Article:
Naoki provides the fourth confession. We learn much of the insight behind Naoki’s fear over having acquired the HIV-virus from Yuki Moriguchi, as well as the craving for emotional bonding from his mother. We get a sense that Naoki wants to confide in his mother, though is working through overcoming the embarrassment of the bullying that accompanies Werther’s visits with bullying students from his class. Naoki hears all the conversations his mother had with the visitors at this time. The absence of the father’s involvement in any of this remains alarming. It is hard to tell if this is more a factor of plot or Japanese culture. Near the end of Naoki’s confession, he reveals to his mother that he believes he has HIV-AIDS, that he killed Monami Moriguchi not from fear but from wanting to articulate his own misguided sense of maturity, and finally loses the ability to own his own actions as he takes his mother’s life.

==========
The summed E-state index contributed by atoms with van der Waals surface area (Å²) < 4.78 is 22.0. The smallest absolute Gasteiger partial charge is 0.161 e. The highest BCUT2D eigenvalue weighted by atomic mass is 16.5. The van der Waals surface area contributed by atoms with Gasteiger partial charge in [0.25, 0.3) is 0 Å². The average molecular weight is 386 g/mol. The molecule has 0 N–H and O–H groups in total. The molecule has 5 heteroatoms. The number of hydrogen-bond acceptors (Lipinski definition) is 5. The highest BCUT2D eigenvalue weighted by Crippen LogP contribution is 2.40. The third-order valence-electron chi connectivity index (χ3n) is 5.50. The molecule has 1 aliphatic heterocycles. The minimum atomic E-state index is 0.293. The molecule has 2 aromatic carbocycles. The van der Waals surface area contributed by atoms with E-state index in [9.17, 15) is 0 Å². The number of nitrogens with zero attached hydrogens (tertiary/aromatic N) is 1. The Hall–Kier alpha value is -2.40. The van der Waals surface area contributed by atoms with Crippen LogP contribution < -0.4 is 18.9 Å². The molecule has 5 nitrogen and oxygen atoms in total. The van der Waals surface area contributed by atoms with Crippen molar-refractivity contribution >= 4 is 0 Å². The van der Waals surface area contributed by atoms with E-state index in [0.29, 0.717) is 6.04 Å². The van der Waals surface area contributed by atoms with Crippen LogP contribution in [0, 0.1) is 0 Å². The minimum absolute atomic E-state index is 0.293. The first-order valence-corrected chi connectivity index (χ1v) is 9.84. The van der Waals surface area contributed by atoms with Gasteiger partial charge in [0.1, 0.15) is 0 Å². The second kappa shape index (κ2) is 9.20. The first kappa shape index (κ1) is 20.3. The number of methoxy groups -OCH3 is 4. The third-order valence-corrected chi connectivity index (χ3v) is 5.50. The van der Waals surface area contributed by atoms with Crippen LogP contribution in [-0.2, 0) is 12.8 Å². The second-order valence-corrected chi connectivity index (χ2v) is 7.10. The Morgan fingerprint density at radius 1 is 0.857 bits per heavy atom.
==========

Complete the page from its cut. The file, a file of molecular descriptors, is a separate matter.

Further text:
Shuya Watanabe offers the fifth confession, and arguably has the most prominent voice in the story, outside of Yuko Moriguchi, in the narrative. That we were more than seventy percent into the novel before hearing from Shuya is significant in confirming that Confessions is a mystery. One insight that we gain from Shuya’s confessions includes that he, like Naoki, has an overwhelming craving for emotional connection with his mother. He creaves validation from his biological mother, and it seems that she felt it necessary to beat him regularly for not performing to her expected levels. Shuya continues to crave that connection nonetheless. The Watanabe parents divorce, and Shuya stays with his father, who remarries soon after. The biological mother “agrees to cutoff all contact with the son” as part of the divorce arrangement. As the confession reveals, Shuya acts on the sense of building and invention that he thinks will get him attention from his biological mother, recognizes only later that he has failed in the killing of Monami Moriguchi (outfoxed in that endeavor by Naoki Shimomura), and ends up killing class president Mizuki Kitahara when she, Mizuki, raises the subject of Shuya’s need for validation from his biological mother.